The Centers for Disease Control and Prevention (CDC) conducted a study that shows; that the costs associated with injuries from automobile crashes is more that $99 billion a year, nationwide. These costs include medical care costs and loss of productivity costs. Of this, $58 billion was due to fatalities, $28 billion for nonfatal injuries that required hospitalization, and $14 billion was for people treated as outpatients at hospitals. The study was released in August 2010. According to the National Highway Traffic Safety Administration (NHTSA), this number increases considerably when you factor in higher insurance premiums, taxes and delays in travel, to nearly $230.6 billion. Grant Baldwin, Director of the CDC's Division of Unintentional Injury Prevention said, "This study highlights the magnitude of the problem of crash-related injuries from a cost perspective."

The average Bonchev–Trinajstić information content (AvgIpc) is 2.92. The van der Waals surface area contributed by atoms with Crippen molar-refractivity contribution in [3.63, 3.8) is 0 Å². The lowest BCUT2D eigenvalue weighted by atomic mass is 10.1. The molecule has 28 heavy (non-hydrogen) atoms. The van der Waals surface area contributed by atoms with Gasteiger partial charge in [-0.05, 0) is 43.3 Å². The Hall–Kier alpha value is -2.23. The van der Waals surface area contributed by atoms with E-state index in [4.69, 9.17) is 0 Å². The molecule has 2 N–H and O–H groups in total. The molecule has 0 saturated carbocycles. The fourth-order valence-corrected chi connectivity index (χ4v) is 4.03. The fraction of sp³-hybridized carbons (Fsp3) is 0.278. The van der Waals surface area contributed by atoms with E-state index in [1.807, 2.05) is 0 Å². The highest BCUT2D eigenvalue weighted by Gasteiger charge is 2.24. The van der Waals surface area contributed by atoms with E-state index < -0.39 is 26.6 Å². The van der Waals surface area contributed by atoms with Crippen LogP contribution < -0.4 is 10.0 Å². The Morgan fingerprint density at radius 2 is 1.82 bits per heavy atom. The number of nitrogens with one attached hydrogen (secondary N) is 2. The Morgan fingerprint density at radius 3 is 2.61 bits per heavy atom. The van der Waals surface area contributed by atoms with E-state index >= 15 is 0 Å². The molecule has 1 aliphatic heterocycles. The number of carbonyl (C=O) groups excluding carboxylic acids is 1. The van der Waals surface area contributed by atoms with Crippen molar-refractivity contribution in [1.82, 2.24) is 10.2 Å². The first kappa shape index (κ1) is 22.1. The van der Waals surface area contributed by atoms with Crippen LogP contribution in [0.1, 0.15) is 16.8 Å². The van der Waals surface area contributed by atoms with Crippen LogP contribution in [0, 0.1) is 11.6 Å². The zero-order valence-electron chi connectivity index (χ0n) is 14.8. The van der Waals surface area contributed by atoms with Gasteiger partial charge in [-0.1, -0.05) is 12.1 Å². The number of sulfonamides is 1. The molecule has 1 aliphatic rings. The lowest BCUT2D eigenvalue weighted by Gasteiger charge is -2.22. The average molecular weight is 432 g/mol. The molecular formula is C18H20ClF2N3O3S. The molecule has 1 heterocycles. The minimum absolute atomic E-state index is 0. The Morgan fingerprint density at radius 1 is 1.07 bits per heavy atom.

Injuries to occupants of motor vehicles, is about $70 billion, motorcyclist $12 billion, pedestrians $10 billion and Cyclists $5 billion.
Injuries and deaths from traffic accidents, however, have been falling. The lowest level since 1961 occurred in 2008, but traffic accidents are still the 9th leading cause of deaths worldwide. It is expected that by the year 2030 deaths caused by traffic accidents will become the 5th, surpassing diabetes, HIV/AIDS and Heart Disease. In the United States, 15 to 16 fatalities as a result of traffic accidents occur per every 100,000 people.
Motor vehicle-related injuries and deaths are preventable in the United States, if more laws were implemented that require helmets for motorcyclists, stricter seat belt, drug, alcohol and texting laws, as well as increasing teen rules until the age of 18.